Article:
Finishing ahead of its self-imposed year-end deadline, Google's security engineer Dan Dulay announced that the tech giant has successfully upgraded all its SSL certificates to the longer 2048-bit RSA. In the meantime, Yahoo is also stepping up its security game and plans to encrypt both internal and user data starting in the first quarter of 2014.
Security and privacy have always been within the interests of geeks, especially system administrators. Lately, however, it has entered into the awareness of the general public due to recent events and revelations, particularly those involving the US government and even some of its close allies. The privacy of data that travels over the Internet has become a rising concern, but laymen are left helpless but to either switch to different providers or to rely on industry giants to harden their security infrastructure and practices.
For its part, Google has sought to strengthen its SSL certificates by switching from 1024-bit to 2048-bit RSA keys. Doubling the key length will, hopefully, make it much harder to crack the encryption of sensitive data such as banking transactions, email, and others. The company announced in May that it has started the migration and expects to finish by the end of the year. It seems that Google has managed to finish earlier and will now start the next phase, that of issuing 2048-bit certificates for its websites and online services.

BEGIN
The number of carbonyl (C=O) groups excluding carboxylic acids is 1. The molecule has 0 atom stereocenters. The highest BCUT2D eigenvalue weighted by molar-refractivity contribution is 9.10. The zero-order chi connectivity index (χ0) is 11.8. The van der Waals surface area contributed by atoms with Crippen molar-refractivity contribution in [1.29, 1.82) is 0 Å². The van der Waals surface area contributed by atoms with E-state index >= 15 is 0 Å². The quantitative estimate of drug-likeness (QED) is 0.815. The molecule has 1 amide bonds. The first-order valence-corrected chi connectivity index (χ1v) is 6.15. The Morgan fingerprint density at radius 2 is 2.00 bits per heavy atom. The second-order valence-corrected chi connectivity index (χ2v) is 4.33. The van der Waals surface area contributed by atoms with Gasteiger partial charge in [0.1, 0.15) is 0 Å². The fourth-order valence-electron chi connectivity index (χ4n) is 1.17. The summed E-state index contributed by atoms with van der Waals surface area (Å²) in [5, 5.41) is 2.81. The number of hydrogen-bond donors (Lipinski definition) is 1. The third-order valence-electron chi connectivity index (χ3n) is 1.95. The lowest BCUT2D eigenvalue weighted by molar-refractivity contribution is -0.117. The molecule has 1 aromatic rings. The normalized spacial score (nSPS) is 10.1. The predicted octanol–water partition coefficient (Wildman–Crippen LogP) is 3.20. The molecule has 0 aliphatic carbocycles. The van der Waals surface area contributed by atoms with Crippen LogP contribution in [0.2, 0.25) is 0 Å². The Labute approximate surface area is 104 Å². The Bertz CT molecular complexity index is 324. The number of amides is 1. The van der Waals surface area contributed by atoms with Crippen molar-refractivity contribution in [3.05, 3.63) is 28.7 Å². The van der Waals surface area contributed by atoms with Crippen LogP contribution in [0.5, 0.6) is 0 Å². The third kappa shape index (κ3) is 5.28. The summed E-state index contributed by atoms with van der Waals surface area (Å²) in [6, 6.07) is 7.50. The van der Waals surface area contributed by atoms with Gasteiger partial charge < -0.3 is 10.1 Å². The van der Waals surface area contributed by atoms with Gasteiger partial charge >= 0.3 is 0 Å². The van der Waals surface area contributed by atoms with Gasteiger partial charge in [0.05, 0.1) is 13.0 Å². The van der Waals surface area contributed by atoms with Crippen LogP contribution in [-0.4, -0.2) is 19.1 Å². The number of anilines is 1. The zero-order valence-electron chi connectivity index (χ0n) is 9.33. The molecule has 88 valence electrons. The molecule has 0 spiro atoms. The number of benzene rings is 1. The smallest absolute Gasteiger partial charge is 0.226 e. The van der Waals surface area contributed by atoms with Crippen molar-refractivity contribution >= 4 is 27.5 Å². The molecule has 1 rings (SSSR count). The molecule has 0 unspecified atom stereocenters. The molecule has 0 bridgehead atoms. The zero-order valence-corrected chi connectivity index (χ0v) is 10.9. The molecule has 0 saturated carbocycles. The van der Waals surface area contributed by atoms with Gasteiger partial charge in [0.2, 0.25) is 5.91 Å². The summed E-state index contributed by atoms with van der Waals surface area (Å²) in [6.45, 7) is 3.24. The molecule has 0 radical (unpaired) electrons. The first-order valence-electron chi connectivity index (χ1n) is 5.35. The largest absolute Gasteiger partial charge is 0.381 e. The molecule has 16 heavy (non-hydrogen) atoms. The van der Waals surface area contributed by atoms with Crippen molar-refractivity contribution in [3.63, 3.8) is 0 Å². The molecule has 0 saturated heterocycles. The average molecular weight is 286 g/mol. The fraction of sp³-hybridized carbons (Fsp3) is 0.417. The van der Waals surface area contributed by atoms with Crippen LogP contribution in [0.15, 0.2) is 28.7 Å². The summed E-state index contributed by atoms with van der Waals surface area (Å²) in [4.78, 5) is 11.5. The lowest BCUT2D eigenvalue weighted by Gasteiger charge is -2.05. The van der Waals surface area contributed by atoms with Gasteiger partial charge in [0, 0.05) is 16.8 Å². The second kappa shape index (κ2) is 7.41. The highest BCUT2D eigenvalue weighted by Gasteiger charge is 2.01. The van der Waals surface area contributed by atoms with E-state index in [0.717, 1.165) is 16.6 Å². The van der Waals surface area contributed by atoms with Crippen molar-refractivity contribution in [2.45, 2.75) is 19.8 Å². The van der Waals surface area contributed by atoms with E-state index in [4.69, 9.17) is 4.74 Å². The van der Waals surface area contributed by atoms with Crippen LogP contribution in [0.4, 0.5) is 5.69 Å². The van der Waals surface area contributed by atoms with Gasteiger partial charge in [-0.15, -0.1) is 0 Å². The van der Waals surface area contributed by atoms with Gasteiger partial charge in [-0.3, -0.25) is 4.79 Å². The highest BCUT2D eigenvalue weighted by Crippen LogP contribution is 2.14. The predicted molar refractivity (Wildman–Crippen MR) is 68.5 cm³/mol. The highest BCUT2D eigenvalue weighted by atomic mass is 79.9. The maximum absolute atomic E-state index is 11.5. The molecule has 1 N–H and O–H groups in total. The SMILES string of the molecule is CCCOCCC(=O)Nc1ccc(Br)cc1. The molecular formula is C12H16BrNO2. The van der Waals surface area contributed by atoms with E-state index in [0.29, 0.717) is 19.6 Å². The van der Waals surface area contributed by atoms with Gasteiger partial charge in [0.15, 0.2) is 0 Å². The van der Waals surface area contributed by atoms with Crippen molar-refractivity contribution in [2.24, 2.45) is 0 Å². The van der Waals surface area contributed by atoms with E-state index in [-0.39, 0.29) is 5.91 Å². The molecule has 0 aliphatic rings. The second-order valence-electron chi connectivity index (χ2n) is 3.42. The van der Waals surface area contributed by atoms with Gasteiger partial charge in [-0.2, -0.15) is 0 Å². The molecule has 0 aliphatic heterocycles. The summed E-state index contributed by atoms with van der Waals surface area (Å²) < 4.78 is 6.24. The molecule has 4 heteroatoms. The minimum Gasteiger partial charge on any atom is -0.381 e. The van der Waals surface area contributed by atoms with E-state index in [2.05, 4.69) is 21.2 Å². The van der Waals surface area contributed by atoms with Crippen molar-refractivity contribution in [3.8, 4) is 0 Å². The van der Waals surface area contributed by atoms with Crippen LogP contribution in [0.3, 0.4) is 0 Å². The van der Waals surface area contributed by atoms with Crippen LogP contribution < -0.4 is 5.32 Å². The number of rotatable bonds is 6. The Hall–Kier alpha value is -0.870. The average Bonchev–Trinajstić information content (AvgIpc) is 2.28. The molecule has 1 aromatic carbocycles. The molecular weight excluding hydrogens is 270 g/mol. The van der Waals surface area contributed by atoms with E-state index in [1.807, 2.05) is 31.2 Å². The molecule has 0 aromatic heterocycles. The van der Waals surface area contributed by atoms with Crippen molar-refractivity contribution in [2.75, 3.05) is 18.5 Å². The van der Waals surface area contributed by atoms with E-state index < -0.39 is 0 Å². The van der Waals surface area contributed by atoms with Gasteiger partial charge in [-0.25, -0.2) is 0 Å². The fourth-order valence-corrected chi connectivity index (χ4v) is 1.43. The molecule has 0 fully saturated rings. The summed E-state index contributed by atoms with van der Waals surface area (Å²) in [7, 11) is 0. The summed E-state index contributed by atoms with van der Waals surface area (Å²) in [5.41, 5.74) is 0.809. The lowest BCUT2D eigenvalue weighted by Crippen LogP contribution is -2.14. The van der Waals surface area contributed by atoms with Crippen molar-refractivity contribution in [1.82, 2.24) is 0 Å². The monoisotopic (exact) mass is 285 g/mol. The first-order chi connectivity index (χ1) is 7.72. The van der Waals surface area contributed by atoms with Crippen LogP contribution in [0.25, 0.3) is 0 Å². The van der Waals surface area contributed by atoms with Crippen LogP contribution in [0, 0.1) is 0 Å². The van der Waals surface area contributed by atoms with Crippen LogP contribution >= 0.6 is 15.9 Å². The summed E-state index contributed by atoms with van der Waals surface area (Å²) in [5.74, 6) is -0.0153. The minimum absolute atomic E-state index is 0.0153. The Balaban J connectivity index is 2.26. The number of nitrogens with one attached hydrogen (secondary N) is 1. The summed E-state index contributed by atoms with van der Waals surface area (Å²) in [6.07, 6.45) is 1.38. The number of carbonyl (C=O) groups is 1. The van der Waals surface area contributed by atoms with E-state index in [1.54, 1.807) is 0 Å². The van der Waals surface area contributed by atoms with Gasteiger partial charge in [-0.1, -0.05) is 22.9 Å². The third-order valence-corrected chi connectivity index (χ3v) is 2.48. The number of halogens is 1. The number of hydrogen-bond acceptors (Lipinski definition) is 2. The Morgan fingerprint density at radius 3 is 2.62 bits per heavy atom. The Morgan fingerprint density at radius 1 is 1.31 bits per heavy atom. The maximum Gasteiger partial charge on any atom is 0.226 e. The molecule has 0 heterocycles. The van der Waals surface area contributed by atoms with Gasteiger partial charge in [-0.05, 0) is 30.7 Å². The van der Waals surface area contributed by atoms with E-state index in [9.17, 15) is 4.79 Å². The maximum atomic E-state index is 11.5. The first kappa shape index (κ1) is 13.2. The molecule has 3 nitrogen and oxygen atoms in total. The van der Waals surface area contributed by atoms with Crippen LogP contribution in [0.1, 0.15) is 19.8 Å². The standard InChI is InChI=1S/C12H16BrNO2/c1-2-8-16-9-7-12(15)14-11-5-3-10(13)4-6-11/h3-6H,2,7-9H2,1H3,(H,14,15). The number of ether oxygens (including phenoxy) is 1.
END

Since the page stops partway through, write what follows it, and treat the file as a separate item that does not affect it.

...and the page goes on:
Yahoo is taking a similar road by moving to 2048-bit RSA as well. It was recently reported that Yahoo Mail encryption via SSL will be coming by January 8 next year. Now Yahoo CEO Marissa Mayer is announcing that the company will be taking further steps, encrypting all information that is exchanged internally between their data servers as well as giving users the option to encrypt data they send or receive from Yahoo. This are all scheduled to take place by early 2014.
Both Google and Yahoo have recently been reported to have been victims of the NSA who tapped into data connections located outside the country. Naturally, all entities denied being actively involved or complicit in any such activities.